Mining magnate Andrew “Twiggy” Forrest’s Fortescue Future Industries plans to develop more than a dozen hydropower and geothermal energy projects in Papua New Guinea.
The wholly-owned subsidiary of Fortescue Metals Group has signed an agreement with the PNG government to look at the feasibility of up to seven hydropower and 11 geothermal energy projects.
They would be used to generate renewable electricity for the development of green hydrogen and ammonia.
Fortescue Metals Group expects this to create a significant domestic and export industry for a country that relies heavily on imported oil.
“These projects will completely transform PNG to become a leader in the world’s renewable energy transition,” Fortescue’s chair and founder Forrest said.
“We are committed to ensuring PNG’s communities benefit from growth and development through these projects, including training, employment and business development opportunities.”
The company anticipates the projects, once completed, could produce up to 2.3 million tonnes of green hydrogen a year.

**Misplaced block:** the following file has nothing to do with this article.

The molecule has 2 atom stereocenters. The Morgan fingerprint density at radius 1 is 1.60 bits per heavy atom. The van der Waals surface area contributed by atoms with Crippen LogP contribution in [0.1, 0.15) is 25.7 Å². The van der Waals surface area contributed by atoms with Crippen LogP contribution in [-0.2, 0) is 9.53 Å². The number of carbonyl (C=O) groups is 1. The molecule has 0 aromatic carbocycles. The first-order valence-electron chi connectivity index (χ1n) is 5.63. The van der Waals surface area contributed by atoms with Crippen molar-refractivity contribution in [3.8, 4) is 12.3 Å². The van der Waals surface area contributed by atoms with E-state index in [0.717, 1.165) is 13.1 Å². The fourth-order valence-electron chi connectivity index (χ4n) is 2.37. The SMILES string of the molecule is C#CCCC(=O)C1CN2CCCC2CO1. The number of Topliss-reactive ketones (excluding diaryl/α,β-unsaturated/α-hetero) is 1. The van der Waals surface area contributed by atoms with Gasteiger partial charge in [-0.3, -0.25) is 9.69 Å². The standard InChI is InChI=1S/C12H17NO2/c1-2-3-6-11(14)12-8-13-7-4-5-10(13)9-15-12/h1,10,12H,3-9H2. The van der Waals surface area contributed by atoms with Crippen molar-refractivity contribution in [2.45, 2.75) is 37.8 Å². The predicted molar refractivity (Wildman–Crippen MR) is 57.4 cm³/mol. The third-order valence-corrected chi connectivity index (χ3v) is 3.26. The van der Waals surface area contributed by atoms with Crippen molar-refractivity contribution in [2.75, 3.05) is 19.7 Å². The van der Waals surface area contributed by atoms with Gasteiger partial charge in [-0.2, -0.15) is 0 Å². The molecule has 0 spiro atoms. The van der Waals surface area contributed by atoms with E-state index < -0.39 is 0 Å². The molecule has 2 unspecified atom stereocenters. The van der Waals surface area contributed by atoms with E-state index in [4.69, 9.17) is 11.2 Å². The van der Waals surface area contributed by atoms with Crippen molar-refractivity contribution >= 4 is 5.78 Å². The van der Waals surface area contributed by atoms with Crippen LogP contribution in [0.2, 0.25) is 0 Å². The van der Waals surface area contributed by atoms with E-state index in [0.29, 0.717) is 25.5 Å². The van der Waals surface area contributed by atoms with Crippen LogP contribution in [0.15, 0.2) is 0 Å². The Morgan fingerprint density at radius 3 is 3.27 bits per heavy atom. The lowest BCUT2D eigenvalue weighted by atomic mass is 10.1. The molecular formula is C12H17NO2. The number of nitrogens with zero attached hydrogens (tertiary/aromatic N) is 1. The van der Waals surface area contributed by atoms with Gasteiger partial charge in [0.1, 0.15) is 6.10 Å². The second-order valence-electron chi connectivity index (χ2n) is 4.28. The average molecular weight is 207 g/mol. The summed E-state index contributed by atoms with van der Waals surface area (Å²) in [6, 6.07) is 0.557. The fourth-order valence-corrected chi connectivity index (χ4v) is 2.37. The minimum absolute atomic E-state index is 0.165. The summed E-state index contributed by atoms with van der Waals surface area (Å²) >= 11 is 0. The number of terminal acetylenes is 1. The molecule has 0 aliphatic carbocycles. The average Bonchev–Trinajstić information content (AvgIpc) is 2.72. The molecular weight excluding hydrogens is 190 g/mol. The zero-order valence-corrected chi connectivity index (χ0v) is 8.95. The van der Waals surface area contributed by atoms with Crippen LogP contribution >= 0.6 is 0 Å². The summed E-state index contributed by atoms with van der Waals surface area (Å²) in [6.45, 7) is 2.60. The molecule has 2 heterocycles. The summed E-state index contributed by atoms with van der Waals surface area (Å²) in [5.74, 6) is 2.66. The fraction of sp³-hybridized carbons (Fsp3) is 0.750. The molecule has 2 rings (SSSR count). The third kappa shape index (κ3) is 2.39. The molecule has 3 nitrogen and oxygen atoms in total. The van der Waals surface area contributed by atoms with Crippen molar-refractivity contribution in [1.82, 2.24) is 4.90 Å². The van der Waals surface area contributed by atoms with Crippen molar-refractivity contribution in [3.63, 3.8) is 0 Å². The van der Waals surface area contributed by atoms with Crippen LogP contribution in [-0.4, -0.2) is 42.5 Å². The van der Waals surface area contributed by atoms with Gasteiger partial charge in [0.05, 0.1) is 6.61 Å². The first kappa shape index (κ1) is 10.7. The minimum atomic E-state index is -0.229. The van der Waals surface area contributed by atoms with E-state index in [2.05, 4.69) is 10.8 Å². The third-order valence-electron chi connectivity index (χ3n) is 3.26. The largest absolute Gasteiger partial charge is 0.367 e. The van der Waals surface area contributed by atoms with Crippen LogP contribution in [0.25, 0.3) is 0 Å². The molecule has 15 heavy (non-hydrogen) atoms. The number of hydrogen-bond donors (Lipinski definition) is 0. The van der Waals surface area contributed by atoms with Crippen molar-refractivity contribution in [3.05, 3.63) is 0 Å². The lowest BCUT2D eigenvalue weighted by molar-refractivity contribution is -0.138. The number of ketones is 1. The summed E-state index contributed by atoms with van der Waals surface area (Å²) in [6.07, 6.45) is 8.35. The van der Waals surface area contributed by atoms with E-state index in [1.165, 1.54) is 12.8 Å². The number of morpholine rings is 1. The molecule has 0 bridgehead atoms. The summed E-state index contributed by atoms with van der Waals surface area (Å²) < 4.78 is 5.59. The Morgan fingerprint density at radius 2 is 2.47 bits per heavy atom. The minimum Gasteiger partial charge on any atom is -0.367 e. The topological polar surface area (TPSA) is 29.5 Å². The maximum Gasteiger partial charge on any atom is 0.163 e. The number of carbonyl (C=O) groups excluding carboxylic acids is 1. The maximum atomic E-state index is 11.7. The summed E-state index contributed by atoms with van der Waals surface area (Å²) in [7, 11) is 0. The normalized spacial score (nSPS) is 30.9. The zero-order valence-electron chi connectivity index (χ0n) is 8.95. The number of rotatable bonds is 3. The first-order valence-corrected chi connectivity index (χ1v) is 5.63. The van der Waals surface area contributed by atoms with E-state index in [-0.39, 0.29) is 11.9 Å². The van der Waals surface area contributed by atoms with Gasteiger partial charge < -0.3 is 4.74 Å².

Forrest, who attended the COP26 climate summit in Glasgow, champions hydrogen produced using renewables as part of the answer to global warming.
He has inked deals with various countries and is also investing in the industry with the New South Wales and Queensland state governments.
Australia has committed to reduce emissions to net zero by 2050, with a plan that is underpinned by technology development.
While at COP26 in Glasgow, Prime Minister Scott Morrison told world leaders that the swift invention of COVID-19 vaccines provided cause for optimism that scientists and other experts can invent the technological solutions needed to combat climate change by achieving net zero carbon emissions by 2050.
“It will be our scientists, our technologists, our engineers, our entrepreneurs, our industrialists, and our financiers that will actually chart the path to net zero,” he said. “And it is up to us as leaders of governments to back them in.”
The prime minister spoke of Australia’s plan to achieve a decarbonised economy through low-cost clean technology that doesn’t deny people, especially in developing economies, their livelihoods or the opportunity for a better quality of life.
“Cleaner technology solutions must outcompete existing technologies if they are to be successful everywhere, and especially so in developing economies,” he said.
“This needs to work not just in the developed economies of the North Atlantic, but in the developing economies of the Indo-Pacific as well.
“Raising the cost of energy just impacts on those who can afford it least,” he said.
By Georgie Moore. Epoch Times reporter Caden Pearson contributed to this report.